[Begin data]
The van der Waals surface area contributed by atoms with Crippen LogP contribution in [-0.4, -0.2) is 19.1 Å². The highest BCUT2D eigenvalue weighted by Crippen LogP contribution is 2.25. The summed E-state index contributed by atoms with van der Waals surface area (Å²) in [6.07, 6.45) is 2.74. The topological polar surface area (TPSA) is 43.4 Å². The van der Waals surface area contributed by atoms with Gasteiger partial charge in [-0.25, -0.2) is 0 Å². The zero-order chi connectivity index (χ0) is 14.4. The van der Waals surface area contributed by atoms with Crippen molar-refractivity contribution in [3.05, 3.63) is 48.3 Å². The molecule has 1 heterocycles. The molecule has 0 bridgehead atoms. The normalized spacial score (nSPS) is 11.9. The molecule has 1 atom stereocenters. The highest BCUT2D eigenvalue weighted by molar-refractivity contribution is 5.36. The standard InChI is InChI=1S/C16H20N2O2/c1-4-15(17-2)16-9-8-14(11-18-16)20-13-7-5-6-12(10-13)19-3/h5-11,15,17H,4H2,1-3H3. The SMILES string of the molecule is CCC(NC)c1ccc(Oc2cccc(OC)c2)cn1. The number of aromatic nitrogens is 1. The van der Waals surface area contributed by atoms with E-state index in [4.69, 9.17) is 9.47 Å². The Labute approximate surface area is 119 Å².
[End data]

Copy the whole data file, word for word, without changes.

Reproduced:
The van der Waals surface area contributed by atoms with Crippen LogP contribution in [-0.4, -0.2) is 19.1 Å². The highest BCUT2D eigenvalue weighted by Crippen LogP contribution is 2.25. The summed E-state index contributed by atoms with van der Waals surface area (Å²) in [6.07, 6.45) is 2.74. The topological polar surface area (TPSA) is 43.4 Å². The van der Waals surface area contributed by atoms with Gasteiger partial charge in [-0.25, -0.2) is 0 Å². The zero-order chi connectivity index (χ0) is 14.4. The van der Waals surface area contributed by atoms with Crippen molar-refractivity contribution in [3.05, 3.63) is 48.3 Å². The molecule has 1 heterocycles. The molecule has 0 bridgehead atoms. The normalized spacial score (nSPS) is 11.9. The molecule has 1 atom stereocenters. The highest BCUT2D eigenvalue weighted by molar-refractivity contribution is 5.36. The standard InChI is InChI=1S/C16H20N2O2/c1-4-15(17-2)16-9-8-14(11-18-16)20-13-7-5-6-12(10-13)19-3/h5-11,15,17H,4H2,1-3H3. The SMILES string of the molecule is CCC(NC)c1ccc(Oc2cccc(OC)c2)cn1. The number of aromatic nitrogens is 1. The van der Waals surface area contributed by atoms with E-state index in [4.69, 9.17) is 9.47 Å². The Labute approximate surface area is 119 Å².